At the same time, the ingredients used here are also shown to help increase the brightness and coloration of various fish. Only the best and highest quality of ingredients are used here, which is something that both you and your corydora can appreciate.
Hikari Tubifex worms are also shown to not cloud the water, a problem that often arises with other foods. This food is nitrogen charged which is useful because it helps to stop oxidation when the Hikari Freeze Dried Tubifex worms are opened.
Corydora Feeding Information
In all reality, corydoras are not very picky eaters nor are they hard to feed. Corydoras are bottom feeders and they love to scavenge. When it comes to keeping your tank clean, besides the filter and regular water changes, corydoras do a great job at cleaning up your tank.
What Do Cory Catfish Eat?
When it comes to corydoras food, they will eat many different plants, they love to eat algae, and they tend to eat all manner of food which other fish have left around. They are definitely not picky. Lots of people simply let their corydoras eat leftovers as they seem to be perfectly happy doing so. That being said, while corydoras are technically omnivores, they are mostly herbivorous.
This could be because most of the food they come across is plant based or simply because they like plants and veggies more. Either way, most of their diet consists of plants, algae, and if possible vegetables. Corydoras are classic overeaters, so you do need to control how much you feed them. Ideally, you should feed them once per day and not let them eat more than they can consume in a 5 minute window.
When it comes to feeding, if you are going to be using some kind of flake, pellet, or wafer, make sure that it is of the sinking variety so it will actually make it down to your corydora.
You can feed them herbivorous foods and omnivorous foods, in terms of pellets. Also, adding in some treats like freeze dried brine shrimp or tubifex worms will be greatly appreciated. As well, a variety of blanched veggies will be appreciated too.
How To Feed Cory Catfish?
The cory catfish diet includes various different types of food. This can include fish flakes and fish pellets, as well as bottom feeder pellets too.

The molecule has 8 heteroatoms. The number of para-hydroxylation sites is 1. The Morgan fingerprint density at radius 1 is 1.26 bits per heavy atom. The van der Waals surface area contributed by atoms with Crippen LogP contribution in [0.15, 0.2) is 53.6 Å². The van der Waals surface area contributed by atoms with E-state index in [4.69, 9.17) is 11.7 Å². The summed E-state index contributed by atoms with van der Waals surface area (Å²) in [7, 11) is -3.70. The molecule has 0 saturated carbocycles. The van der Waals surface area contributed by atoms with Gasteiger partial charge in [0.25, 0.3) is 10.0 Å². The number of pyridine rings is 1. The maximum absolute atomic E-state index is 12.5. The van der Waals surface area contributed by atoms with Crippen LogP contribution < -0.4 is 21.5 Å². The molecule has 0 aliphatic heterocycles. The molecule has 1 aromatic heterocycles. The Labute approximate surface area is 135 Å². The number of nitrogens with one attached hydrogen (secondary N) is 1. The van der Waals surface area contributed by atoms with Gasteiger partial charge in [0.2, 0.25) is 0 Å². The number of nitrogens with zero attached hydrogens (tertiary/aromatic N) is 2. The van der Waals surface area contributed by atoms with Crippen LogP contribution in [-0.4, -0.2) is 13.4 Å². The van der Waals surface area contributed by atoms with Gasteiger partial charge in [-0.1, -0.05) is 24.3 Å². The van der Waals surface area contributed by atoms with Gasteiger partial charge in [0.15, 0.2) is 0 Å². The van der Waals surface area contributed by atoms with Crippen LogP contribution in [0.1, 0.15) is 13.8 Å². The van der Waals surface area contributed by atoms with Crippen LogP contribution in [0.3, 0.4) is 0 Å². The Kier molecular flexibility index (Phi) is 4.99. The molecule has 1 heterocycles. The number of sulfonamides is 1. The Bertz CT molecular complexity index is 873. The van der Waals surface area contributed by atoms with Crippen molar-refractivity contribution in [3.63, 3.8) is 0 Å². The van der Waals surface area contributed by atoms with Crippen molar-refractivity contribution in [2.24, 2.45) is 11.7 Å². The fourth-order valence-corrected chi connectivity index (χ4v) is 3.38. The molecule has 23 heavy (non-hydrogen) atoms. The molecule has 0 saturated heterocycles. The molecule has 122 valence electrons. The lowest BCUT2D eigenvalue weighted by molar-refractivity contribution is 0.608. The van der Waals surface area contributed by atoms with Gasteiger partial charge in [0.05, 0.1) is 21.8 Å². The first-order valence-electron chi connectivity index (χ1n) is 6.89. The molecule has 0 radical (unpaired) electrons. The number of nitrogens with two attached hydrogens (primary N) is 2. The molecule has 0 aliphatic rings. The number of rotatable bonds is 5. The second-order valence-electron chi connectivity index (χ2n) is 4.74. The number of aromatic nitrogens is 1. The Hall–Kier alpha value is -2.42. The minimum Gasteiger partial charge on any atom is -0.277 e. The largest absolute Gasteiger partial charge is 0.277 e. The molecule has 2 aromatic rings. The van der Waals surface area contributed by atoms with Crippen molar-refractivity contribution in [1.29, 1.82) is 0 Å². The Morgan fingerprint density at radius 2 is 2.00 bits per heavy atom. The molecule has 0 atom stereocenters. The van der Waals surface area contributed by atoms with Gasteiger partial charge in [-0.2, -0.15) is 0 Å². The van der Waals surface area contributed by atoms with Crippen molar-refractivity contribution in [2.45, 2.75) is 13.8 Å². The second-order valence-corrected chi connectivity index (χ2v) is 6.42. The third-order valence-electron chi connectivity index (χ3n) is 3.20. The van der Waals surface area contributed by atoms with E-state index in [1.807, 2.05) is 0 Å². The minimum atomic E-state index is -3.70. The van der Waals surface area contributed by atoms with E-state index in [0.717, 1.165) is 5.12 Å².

These fish are scavengers and they do often eat all sorts of leftovers, but their diet cannot consist of just this. Some high quality bottom feeder food is recommended.
Feed them once per day, and no more than they can eat in about 5 minutes. Any more than that, and you will be overfeeding your cory catfish.
Can Cory Catfish Eat Betta Food?
Yes, the beauty about cory catfish is that they are not picky eaters, they are scavengers, and they are omnivores too. They will eat mostly anything that they can wrap their mouths around.
Therefore, yes, a cory catfish can indeed eat betta food. Betta food is fairly high in meat protein, which is fine for cory catfish, as long as they also get a decent amount of plant matter in their food, which they will probably get just due to the fact that they are bottom feeders.
Do Cory Catfish Eat Algae Wafers?
Cory catfish, while they are bottom feeders, are not known to eat algae. They will on occasion munch on some of it, but in the grand scheme of things, they are not a fan of algae, such as suckerfish for example. Therefore, no, cory catfish will not eat algae wafers.
Do Cory Catfish Eat Fish Poop?
Cory catfish, on occasion, have been known to try and eat some fish poop, but by and in large, no, they do not eat fish poop.
It does not taste good and has absolutely no nutritional value.
Do Cory Catfish Clean Up The Tank?
Cory catfish do clean aquariums to a certain extent. They are scavengers and enjoy eating leftovers, which means that they will often eat uneaten food and plant matter too.
However, unlike snails or suckerfish, they don’t go around cleaning glass or eating algae. It’s like a half hearted tank cleanup.
The bottom line is that any of the above products make for top contenders in our opinion when it comes to the best food for Cory Catfish (Hikari Wafers are our top pick). As long as you meet their feeding requirements and make sure that they have a well-balanced diet, they will be just fine.
Feature Image Credit: Alice_Alphabet, Pixabay